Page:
Transgenic Neuronal Expression of Proopiomelanocortin Attenuates Hyperphagic Response to Fasting and Reverses Metabolic Impairments in Leptin-Deficient Obese Mice

Tooru M. Mizuno, Kevin A. Kelley, Giulio M. Pasinetti, James L. Roberts, Charles V. Mobbs

Research output: Contribution to journalArticlepeer-review

71 Scopus citations

Abstract

Hypothalamic proopiomelanocortin (POMC) gene expression is reduced in many forms of obesity and diabetes, particularly in those attributable to deficiencies in leptin or its receptor. To assess the functional significance of POMC in mediating metabolic phenotypes associated with leptin deficiency, leptin-deficient mice bearing a transgene expressing the POMC gene under control of the neuron-specific enolase promoter were produced. The POMC transgene attenuated fasting-induced hyperphagia in wild-type mice. Furthermore, the POMC transgene partially reversed obesity, hyperphagia, and hypothermia and effectively normalized hyperglycemia, glucosuria, glucose intolerance, and insulin resistance in leptin-deficient mice. Effects of the POMC transgene on glucose homeostasis were independent of the partial correction of hyperphagia and obesity. Furthermore, the POMC transgene normalized the profile of hepatic and adipose gene expression associated with gluconeogenesis, glucose output, and insulin sensitivity. These results indicate that central POMC is a key modulator of glucose homeostasis and that agonists of POMC products may provide effective therapy in treating impairments in glucose homeostasis when hypothalamic POMC expression is reduced, as occurs with leptin deficiency, hypothalamic damage, and aging.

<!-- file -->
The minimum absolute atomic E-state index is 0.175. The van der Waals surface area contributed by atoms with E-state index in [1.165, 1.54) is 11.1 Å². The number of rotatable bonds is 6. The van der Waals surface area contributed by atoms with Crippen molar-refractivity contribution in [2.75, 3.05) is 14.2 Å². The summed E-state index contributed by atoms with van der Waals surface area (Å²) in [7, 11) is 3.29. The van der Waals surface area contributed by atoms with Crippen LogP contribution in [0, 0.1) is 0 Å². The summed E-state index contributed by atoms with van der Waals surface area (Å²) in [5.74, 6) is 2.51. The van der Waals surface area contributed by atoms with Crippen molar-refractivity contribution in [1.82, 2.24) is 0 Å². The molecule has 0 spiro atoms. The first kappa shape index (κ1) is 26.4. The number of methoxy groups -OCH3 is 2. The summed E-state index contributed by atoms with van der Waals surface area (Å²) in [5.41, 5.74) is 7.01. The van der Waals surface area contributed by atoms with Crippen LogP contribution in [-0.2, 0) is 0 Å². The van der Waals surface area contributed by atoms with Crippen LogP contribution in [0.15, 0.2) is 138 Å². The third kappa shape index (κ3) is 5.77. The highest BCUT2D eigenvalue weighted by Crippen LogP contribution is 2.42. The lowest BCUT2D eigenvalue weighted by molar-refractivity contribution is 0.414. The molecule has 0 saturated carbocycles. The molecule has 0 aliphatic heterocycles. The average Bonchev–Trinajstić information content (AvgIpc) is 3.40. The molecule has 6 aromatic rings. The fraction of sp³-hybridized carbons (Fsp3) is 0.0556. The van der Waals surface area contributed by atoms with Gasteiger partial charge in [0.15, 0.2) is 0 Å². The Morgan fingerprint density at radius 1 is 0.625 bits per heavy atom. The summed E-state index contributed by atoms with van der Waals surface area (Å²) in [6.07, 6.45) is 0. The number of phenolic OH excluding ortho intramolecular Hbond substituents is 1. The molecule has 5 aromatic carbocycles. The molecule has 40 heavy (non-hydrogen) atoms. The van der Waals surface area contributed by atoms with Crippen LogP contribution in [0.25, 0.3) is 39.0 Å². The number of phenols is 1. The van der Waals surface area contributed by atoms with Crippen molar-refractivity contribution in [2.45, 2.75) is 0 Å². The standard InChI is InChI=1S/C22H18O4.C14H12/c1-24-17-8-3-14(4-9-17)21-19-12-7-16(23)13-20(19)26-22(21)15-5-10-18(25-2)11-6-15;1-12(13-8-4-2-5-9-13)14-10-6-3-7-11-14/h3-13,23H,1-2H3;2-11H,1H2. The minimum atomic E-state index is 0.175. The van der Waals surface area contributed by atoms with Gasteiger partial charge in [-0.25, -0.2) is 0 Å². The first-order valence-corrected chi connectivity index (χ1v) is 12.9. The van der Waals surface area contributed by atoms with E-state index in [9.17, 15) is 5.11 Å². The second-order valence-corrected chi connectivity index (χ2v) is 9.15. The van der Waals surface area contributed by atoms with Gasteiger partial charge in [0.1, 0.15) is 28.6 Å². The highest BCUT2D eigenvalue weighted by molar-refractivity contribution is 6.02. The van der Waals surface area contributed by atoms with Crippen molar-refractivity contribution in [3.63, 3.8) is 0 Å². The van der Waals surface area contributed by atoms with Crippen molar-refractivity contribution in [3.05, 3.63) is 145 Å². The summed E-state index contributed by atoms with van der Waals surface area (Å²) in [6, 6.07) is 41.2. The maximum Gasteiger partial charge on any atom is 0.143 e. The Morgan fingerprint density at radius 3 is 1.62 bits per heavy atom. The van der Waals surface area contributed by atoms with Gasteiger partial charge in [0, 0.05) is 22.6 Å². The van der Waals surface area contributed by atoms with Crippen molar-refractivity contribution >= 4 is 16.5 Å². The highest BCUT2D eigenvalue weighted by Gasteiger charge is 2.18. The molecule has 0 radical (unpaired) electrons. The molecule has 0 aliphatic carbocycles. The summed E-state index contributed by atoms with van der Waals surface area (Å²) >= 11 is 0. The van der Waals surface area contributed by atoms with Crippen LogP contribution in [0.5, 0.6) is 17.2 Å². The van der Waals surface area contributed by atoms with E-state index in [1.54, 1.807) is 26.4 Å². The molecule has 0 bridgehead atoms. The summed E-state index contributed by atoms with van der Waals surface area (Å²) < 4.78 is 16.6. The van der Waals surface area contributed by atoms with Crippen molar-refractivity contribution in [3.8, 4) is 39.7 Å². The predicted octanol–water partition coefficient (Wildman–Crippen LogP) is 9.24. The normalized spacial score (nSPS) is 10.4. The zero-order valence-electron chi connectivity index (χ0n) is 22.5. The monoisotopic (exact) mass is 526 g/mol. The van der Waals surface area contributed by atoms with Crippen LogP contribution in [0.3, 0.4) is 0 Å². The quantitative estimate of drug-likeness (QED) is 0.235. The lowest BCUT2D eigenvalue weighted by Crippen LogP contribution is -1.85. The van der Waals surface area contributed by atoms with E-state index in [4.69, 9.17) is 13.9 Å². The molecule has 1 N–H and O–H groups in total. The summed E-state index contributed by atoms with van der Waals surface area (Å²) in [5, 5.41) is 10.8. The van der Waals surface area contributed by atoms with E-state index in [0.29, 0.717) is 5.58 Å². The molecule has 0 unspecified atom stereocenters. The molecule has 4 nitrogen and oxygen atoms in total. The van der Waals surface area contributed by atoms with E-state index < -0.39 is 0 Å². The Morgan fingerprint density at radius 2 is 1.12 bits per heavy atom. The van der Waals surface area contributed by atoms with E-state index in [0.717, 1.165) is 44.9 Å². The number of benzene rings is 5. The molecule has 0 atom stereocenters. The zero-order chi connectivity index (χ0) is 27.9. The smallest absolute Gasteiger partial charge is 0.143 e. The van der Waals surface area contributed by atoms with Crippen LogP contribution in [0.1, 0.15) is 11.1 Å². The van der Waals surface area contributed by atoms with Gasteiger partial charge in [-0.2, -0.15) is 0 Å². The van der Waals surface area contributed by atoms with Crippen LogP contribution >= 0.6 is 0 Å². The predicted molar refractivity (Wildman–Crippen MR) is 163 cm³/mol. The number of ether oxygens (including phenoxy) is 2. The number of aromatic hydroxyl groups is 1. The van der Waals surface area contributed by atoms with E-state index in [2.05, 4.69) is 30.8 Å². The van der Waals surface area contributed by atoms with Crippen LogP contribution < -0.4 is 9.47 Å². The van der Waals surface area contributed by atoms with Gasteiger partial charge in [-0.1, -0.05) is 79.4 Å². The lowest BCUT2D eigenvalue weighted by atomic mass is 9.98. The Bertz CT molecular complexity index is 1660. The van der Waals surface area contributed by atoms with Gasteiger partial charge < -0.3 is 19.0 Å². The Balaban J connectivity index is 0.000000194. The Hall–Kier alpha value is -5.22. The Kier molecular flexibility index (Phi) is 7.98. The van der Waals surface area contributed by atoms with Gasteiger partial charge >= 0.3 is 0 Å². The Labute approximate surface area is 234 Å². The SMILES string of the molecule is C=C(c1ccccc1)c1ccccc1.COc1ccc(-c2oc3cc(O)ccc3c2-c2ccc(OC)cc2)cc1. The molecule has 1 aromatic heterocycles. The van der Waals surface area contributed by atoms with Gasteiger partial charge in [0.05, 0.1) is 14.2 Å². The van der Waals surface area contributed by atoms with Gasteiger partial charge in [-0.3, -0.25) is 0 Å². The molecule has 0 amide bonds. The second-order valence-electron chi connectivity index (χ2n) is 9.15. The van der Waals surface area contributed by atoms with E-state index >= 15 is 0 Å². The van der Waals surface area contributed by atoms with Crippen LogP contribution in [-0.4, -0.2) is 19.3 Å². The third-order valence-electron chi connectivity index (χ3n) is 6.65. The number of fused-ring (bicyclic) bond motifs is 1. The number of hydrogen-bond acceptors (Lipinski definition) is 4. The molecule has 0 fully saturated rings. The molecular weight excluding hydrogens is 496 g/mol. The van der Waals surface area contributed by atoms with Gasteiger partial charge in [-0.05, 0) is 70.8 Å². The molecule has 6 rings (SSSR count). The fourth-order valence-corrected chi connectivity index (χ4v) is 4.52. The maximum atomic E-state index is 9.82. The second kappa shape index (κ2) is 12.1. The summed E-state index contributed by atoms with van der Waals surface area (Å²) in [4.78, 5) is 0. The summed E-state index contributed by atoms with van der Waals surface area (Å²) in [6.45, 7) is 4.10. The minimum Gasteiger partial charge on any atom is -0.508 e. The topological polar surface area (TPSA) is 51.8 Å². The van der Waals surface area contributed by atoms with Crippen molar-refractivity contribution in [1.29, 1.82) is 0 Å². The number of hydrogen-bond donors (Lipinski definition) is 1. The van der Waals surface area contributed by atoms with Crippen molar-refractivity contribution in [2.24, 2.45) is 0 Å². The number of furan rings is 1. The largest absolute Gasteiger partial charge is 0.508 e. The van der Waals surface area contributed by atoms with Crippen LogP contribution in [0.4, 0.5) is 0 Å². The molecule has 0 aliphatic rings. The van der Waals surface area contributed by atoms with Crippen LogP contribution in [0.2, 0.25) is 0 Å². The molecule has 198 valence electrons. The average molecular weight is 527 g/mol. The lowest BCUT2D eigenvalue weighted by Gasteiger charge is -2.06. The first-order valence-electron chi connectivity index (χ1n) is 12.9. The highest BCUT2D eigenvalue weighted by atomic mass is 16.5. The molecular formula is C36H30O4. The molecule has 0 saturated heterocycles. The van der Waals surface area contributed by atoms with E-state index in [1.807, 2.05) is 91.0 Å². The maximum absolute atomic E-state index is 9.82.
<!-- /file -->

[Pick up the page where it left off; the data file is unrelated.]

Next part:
Original languageEnglish (US)
Pages (from-to)2675-2683
Number of pages9
JournalDiabetes
Volume52
Issue number11
DOIs
StatePublished - Nov 2003

ASJC Scopus subject areas

  • Internal Medicine
  • Endocrinology, Diabetes and Metabolism

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